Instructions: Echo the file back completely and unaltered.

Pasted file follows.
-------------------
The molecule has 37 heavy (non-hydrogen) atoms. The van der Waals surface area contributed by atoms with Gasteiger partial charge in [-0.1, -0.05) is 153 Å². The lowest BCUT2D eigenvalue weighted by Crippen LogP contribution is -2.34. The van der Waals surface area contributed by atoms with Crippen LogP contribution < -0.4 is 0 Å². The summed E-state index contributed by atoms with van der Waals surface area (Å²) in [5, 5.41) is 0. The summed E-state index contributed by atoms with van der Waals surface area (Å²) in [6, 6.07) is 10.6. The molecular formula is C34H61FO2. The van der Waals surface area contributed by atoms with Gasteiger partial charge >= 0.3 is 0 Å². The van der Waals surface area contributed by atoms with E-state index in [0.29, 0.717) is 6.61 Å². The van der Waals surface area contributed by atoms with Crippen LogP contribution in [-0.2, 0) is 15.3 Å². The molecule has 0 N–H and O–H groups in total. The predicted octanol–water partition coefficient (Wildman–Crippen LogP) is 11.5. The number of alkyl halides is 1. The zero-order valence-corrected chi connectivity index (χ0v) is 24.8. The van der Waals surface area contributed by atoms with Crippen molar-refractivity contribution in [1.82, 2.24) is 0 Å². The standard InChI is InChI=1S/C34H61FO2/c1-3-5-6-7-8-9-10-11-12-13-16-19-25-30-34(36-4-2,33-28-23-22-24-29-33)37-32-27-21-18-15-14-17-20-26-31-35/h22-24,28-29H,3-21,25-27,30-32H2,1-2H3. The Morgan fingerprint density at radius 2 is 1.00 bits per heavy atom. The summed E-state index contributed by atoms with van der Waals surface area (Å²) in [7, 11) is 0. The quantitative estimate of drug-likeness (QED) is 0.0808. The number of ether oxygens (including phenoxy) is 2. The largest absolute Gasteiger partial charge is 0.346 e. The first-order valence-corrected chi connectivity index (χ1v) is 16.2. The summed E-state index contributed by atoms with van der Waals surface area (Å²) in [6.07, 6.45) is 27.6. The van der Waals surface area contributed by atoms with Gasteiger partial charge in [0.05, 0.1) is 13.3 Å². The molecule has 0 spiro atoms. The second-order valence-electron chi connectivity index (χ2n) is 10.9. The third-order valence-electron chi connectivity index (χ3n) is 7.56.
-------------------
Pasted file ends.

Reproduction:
The molecule has 37 heavy (non-hydrogen) atoms. The van der Waals surface area contributed by atoms with Gasteiger partial charge in [-0.1, -0.05) is 153 Å². The lowest BCUT2D eigenvalue weighted by Crippen LogP contribution is -2.34. The van der Waals surface area contributed by atoms with Crippen LogP contribution < -0.4 is 0 Å². The summed E-state index contributed by atoms with van der Waals surface area (Å²) in [5, 5.41) is 0. The summed E-state index contributed by atoms with van der Waals surface area (Å²) in [6, 6.07) is 10.6. The molecular formula is C34H61FO2. The van der Waals surface area contributed by atoms with Gasteiger partial charge >= 0.3 is 0 Å². The van der Waals surface area contributed by atoms with E-state index in [0.29, 0.717) is 6.61 Å². The van der Waals surface area contributed by atoms with Crippen LogP contribution in [-0.2, 0) is 15.3 Å². The molecule has 0 N–H and O–H groups in total. The predicted octanol–water partition coefficient (Wildman–Crippen LogP) is 11.5. The number of alkyl halides is 1. The zero-order valence-corrected chi connectivity index (χ0v) is 24.8. The van der Waals surface area contributed by atoms with Crippen molar-refractivity contribution in [1.82, 2.24) is 0 Å². The standard InChI is InChI=1S/C34H61FO2/c1-3-5-6-7-8-9-10-11-12-13-16-19-25-30-34(36-4-2,33-28-23-22-24-29-33)37-32-27-21-18-15-14-17-20-26-31-35/h22-24,28-29H,3-21,25-27,30-32H2,1-2H3. The Morgan fingerprint density at radius 2 is 1.00 bits per heavy atom. The summed E-state index contributed by atoms with van der Waals surface area (Å²) in [7, 11) is 0. The quantitative estimate of drug-likeness (QED) is 0.0808. The number of ether oxygens (including phenoxy) is 2. The largest absolute Gasteiger partial charge is 0.346 e. The first-order valence-corrected chi connectivity index (χ1v) is 16.2. The summed E-state index contributed by atoms with van der Waals surface area (Å²) in [6.07, 6.45) is 27.6. The van der Waals surface area contributed by atoms with Gasteiger partial charge in [0.05, 0.1) is 13.3 Å². The molecule has 0 spiro atoms. The second-order valence-electron chi connectivity index (χ2n) is 10.9. The third-order valence-electron chi connectivity index (χ3n) is 7.56.